“In fact, my first question when I heard about it was did they come out of the campaign because that could be a little dicey. And they didn’t come out of the campaign and that’s big. But they weren’t – that’s not a – it’s not even a campaign violation. If you look at President Obama, he had a massive campaign violation but he had a different attorney general and they viewed it a lot differently.”

Mr Trump said he knew of the payments made by Mr Cohen “later on” but did not elaborate. After first denying that he knew anything about Mr Cohen’s actions, Mr Trump acknowledged earlier this year that he reimbursed Mr Cohen for the payments. In July, CNN released an audio recording reportedly made by Cohen that features the lawyer and Trump in September 2016 discussing whether to buy the rights to the story of Ms McDougal.

White House press secretary Sarah Huckabee Sanders labelled accusations that Mr Trump had lied about the Cohen payments “a ridiculous accusation”

Mr Trump has insisted that he only found out about the payments after they were made, despite the release of a taped conversation by Mr Davis from September 2016 in which Trump and Cohen can be heard discussing a deal to pay former Playboy model Karen McDougal for her story of an alleged 2006 affair.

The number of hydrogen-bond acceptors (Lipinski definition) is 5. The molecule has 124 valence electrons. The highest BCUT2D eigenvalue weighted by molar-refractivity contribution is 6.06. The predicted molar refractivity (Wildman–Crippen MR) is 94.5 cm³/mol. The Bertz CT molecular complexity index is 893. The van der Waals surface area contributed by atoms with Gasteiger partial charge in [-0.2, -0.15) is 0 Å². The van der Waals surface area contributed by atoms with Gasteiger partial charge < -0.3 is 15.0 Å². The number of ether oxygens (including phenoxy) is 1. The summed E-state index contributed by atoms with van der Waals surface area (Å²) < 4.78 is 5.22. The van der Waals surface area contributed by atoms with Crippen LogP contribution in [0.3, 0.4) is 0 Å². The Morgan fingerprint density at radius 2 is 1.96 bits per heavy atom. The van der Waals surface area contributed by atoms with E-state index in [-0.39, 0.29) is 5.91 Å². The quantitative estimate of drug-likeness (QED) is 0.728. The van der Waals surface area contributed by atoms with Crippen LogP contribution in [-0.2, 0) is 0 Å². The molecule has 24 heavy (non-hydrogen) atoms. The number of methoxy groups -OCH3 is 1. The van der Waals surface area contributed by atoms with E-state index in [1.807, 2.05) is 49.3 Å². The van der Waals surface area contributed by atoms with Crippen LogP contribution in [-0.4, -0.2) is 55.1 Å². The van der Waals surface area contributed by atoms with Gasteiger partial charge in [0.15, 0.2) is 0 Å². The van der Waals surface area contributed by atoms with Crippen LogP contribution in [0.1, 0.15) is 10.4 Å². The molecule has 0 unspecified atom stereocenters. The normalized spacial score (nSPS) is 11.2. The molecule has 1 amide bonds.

“The president has done nothing wrong. There are no charges against him,” Ms Sanders repeated.

Asked if Mr Trump was concerned about what Mr Cohen might tell Mr Mueller, Ms Sanders replied: “€œI don’t think the president is concerned at all. He knows that he did nothing wrong and that there was no collusion.”

But there seems little sign of the dark cloud over the White House disappearing. While Ms Sanders would not entertain questions about a potential pardon for Mr Manafort, he is due to be sentenced next week. Mr Mueller’s team will also have to decide whether to re-charge him over the 10 counts the jury could not decide a verdict on, while he also faces a second, larger trial, in September.

As for Mr Cohen, also on Wednesday, New York investigators issued a subpoena to the president’s former personal lawyer in connection with the state’s unrelated criminal investigation of the Trump Foundation, a state official said.